Aging-in-Place May Be a Fountain of Youth Secret
During Elder Americans Month, we are reminded of alternatives to facility care.
Posted May 26, 2015
When the Boston Duck Boats pass through upper Beacon Hill, you can hear from the loudspeaker, “And if you look to your right you will see where John F. Kennedy lived on the third floor before moving to the White House.” Reflecting on the past, Beacon Hill’s cobblestone streets have been home to presidents, painters, novelists, and architects. However, today the area is making history through its Aging-in-Place community for city dwellers. Created 10 years ago, the Beacon Hill Villages (BHV) model is being replicated across the country.
As the nation celebrates Elder Americans Month, the Gerontological Society of America is reminding us of vital on-going research and the need for developing healthy aging alternatives to institutionalization.
We have all read of the problems with many nursing homes and assisted living communities through the work of Charles Ornstein of ProPublica, a Pulitzer Prize awarded group. Their "Nursing Home Inspect" is a tool to help people evaluate the safety of nursing homes. Despite high marks of some assisted living and nursing home communities, we all know of places where the elderly are simply assigned to a room with two or three strangers and expected to get along.
Atul Gawande, M.D., M.P.H, at Brigham and Women’s Hospital in Boston, and staff writer at the New Yorker, is author of the 2014 book “Being Mortal: Medicine and What Matters.” He reminds us of how often the elderly are “left with a controlled and supervised institutional existence, a medically designed answer to unfixable problems, a life designed to be safe but empty of anything they are about.” (1)
With the Villages model, people can stay in their homes and receive services to help them age in place. According to Boston University's Judith G. Gonyea, Ph.D, School of Social Work, and Robert B. Hudson, Ph. D., Professor and Chair, Department of Social Policy, while most Home and Community-Based Services are focused on low-income consumers, some of the more affluent have created their own city villages.
Source: Wiki commons
“The Village movement began when neighbors in the Beacon Hill area of Boston formed a self-governing collaborative to which they paid dues and from which they obtained services to wrap around any Medicare or insurance benefits. The Village movement has spread nationally and abounds with practical examples, for example, hiring a handyman to do miscellaneous tasks like changing light bulbs. The media reports a rare but notable phenomenon of persons with financial means joining together to purchase property and arrange their own services for the group—for example, a nurse who is offered an apartment on the 'campus.'” (2)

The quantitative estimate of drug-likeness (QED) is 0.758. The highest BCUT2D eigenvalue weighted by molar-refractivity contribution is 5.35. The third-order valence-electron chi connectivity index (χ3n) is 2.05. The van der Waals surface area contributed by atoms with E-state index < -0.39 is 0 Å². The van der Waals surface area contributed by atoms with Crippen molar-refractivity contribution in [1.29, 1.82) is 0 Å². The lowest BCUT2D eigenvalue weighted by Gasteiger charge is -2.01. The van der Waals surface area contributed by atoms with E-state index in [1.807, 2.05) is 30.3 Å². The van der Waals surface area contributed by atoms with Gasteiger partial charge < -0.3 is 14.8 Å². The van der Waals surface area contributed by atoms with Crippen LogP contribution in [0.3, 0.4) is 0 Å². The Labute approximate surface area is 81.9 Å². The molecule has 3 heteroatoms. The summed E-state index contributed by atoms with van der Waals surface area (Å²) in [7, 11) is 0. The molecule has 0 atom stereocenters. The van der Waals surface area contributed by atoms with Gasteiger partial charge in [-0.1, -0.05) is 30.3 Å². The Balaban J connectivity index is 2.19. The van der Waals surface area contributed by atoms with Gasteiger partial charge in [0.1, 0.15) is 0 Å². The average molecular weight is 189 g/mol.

Fees are discounted for people on limited incomes (BeaconHillVillage.org). More than just a program, BHV assists the elderly with services from trips to the local Massachusetts General Hospital to help within the home. Additionally, there is the vital socialization component.
The socialization factor
Robert Cole, MHSA, is Chief Operating Officer at the Connecticut Mental Health Center (CMHC), a State-owned facility operated in partnership with Yale. He acknowledges the importance of socialization for all aging populations and pointed out how it can take place though a virtual network.
“One former trustee of CMHC's supporting foundation arranged for a program in three New Haven area neighborhoods which is helping residents to remain vibrant. They put on plays, have parties, run exercise classes, and even recently held a document shredding party,” he said.
Also lecturer in psychiatry at the Yale School of Medicine, Cole was referring to Frances T. "Bitsie" Clark, executive director of the virtually connected HomeHaven in New Haven, Connecticut (eastrockvillage.org). HomeHaven belongs to the nationwide Village to Village Network.
Anyone who has read the “Island Where People Forget to Die” knows of Ikerian, a region of Sardinia’s Nuoro province called home for the highest concentration of male centenarians in the world. Researchers attribute long life on the island to diet, gardening, dancing, wine, tea, sex and gossip – in essence hard work and socialization. (3)
When I moved back to Beacon Hill recently and walked along Charles Street, I felt as if I had never left. There are some new trendy places to gather, however, the flavor of the community remains intact. With many of the shop-keepers, you can pick up the conversation where you left off some 10 years ago. It is this type of socialization that is so often missing in nursing homes and assisted living centers. Good neighborhood gossip is a lively aging-in-place benefit. And at least one reason to stay alive and well is to be certain that you do not miss the next chapter of: "Wait until I tell you!"
Rita Watson, M.P.H., Yale, writes on issues concerning the elderly as a former recipient of the Met Life Journalist in Aging Award of the Gerontological Society of America and New America Media. Public Policy and Aging Report is a publication of the National Academy on an Aging Society, the policy branch of the GSA.
Copyright 2015 Rita Watson
1. Atul Gawande, Being Mortal: Illness, Medicine and What Matters in the End, Profile Books, Ltd, London, 2015, p.109
2. Judith G. Gonyea and Robert B. Hudson, Emerging Models of Age-Friendly Communities: A Framework for Understanding Inclusion, Public Policy Aging Report (2015) 25 (1): 9-14 doi:10.1093/ppar/pru056 http://gerontologist.oxfordjournals.org/content/55/2.toc
3. New York Times: The Island Where People Forget to Die, Oct. 24, 2012